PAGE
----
Amendment 1: Congress shall make no law respecting an establishment of religion, or prohibiting the free exercise thereof; or abridging the freedom of speech, or of the press; or the right of the people peaceably to assemble, and to petition the government for a redress of grievances. The First Amendment did not stumble this week, as the U. S. government took an appropriate and principled position by (1) strongly condemning the attack on our Benghazi consulate, (2) deploring the content of the film, “Innocence of Muslims,” whose trailer allegedly ignited the deadly riots, and (3) explaining why it could and would not prevent the film’s production and distribution. Never did our government waver on the issue of First Amendment rights nor excuse the murderous actions that followed.
The First Amendment is our most difficult amendment. It is also the most important. It is no coincidence that the first rights totalitarian regimes strip from the people are those it enumerates. Consequently, those rights must be safeguarded above all others. It is pretty easy to protect the right of people to say things we find harmless or agreeable. It is when someone says something stupid, obnoxious or uncomfortable that we need the first amendment most.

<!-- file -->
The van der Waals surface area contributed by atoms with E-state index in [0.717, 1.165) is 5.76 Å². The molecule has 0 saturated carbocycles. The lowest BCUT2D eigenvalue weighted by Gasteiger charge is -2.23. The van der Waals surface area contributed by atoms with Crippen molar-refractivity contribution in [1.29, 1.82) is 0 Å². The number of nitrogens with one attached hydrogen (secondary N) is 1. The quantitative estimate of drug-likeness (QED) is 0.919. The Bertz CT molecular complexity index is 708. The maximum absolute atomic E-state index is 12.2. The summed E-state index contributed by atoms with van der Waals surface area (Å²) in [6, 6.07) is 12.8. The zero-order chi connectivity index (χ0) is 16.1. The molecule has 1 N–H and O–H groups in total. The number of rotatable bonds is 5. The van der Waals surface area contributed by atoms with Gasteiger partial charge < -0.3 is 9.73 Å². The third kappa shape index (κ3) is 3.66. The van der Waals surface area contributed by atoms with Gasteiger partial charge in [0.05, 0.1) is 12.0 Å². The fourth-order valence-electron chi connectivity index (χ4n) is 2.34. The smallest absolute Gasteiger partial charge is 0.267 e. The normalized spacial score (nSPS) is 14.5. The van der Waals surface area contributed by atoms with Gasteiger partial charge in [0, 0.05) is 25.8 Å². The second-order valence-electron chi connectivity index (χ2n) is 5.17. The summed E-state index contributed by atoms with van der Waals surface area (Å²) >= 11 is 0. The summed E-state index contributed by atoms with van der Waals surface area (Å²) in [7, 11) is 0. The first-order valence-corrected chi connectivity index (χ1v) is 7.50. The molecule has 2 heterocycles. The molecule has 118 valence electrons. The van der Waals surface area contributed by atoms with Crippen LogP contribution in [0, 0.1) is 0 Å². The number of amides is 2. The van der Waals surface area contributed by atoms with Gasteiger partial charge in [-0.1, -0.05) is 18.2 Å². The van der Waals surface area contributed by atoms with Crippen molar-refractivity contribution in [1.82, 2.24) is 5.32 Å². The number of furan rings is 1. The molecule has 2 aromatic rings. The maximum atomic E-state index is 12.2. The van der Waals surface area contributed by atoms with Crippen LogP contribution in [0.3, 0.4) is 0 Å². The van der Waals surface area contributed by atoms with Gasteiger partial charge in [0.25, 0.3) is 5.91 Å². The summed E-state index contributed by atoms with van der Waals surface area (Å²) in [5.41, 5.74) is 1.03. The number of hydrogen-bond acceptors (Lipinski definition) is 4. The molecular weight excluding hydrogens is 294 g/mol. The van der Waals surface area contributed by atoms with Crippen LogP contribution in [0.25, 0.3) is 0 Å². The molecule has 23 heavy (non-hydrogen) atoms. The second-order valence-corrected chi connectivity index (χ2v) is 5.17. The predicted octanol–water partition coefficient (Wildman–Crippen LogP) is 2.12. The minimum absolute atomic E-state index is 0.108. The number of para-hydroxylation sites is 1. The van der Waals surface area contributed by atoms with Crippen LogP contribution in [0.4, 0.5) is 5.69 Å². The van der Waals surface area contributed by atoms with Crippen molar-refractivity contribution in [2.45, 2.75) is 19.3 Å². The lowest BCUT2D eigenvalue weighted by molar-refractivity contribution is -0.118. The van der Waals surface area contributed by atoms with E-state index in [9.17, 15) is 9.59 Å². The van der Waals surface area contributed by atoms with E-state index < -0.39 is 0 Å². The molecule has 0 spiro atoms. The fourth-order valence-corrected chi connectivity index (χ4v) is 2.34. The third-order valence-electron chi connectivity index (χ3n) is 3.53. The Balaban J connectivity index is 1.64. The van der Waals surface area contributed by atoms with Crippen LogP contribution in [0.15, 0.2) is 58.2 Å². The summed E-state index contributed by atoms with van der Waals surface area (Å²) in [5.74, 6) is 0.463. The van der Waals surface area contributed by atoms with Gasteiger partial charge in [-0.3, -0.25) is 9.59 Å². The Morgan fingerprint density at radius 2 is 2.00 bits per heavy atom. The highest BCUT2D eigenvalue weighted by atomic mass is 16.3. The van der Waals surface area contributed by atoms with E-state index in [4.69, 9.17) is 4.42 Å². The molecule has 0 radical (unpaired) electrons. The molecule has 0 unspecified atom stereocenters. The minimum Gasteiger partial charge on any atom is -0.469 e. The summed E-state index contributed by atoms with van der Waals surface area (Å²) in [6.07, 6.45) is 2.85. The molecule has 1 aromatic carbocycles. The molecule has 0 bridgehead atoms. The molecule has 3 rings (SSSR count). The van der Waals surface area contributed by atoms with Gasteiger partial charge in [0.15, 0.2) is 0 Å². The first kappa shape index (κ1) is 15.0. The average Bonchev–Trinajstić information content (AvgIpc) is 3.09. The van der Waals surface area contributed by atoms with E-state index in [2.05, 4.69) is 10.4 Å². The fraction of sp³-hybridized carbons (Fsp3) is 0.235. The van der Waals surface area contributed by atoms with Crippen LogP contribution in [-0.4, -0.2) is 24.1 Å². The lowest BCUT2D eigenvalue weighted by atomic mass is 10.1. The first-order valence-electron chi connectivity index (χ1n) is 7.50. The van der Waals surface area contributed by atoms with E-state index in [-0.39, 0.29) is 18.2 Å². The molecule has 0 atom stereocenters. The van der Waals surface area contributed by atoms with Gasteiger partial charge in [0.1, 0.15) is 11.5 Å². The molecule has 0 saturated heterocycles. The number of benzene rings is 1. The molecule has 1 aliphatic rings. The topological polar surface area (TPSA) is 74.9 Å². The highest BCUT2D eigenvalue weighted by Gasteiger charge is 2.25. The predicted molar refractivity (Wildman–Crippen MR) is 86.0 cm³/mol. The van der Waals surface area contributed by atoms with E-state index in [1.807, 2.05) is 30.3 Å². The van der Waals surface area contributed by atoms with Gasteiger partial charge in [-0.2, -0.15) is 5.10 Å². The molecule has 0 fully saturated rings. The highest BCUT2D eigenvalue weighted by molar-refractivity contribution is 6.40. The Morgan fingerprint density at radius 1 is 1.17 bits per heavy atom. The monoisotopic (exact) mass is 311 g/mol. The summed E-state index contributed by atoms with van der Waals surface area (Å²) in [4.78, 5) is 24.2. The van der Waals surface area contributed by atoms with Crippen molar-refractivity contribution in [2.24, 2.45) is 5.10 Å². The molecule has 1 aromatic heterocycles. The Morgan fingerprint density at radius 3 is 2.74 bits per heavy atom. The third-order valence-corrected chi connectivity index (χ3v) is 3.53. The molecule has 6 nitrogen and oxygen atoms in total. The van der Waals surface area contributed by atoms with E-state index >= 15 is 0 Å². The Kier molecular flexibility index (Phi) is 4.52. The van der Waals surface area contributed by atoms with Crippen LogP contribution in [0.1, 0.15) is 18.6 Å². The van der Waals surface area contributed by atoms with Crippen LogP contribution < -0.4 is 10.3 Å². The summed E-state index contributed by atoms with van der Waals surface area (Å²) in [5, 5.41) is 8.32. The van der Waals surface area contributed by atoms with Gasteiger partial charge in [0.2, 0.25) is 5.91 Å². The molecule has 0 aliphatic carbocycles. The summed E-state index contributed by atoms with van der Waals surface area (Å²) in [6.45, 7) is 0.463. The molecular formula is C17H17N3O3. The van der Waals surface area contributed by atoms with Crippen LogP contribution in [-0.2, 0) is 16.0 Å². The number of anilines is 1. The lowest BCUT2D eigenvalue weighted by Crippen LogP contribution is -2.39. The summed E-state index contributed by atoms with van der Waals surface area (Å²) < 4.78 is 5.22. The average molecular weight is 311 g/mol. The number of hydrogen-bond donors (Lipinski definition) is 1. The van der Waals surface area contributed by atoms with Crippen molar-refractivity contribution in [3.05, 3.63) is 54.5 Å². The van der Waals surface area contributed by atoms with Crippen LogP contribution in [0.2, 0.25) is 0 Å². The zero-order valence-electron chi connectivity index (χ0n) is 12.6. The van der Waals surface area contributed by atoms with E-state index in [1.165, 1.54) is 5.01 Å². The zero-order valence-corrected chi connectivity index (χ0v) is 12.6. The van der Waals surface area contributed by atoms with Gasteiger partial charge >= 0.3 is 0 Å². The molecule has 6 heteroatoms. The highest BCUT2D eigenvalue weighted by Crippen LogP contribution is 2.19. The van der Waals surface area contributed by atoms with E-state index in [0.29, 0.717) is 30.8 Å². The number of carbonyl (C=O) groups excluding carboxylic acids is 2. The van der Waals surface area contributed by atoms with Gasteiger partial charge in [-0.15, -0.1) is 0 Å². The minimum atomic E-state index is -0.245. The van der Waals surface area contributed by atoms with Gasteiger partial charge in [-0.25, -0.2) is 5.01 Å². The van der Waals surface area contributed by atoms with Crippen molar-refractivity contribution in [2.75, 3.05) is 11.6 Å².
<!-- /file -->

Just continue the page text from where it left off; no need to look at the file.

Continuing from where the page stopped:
The “Innocence of Muslims” trailer is obnoxious. (One reader called it “cyber bullying, with tragic consequences.”) But above all it is stupid. In fact, it is so puerile and badly made that it is hard to understand how it could evoke any reaction but derisive laughter. That it invoked, instead, deadly retaliation is truly frightening.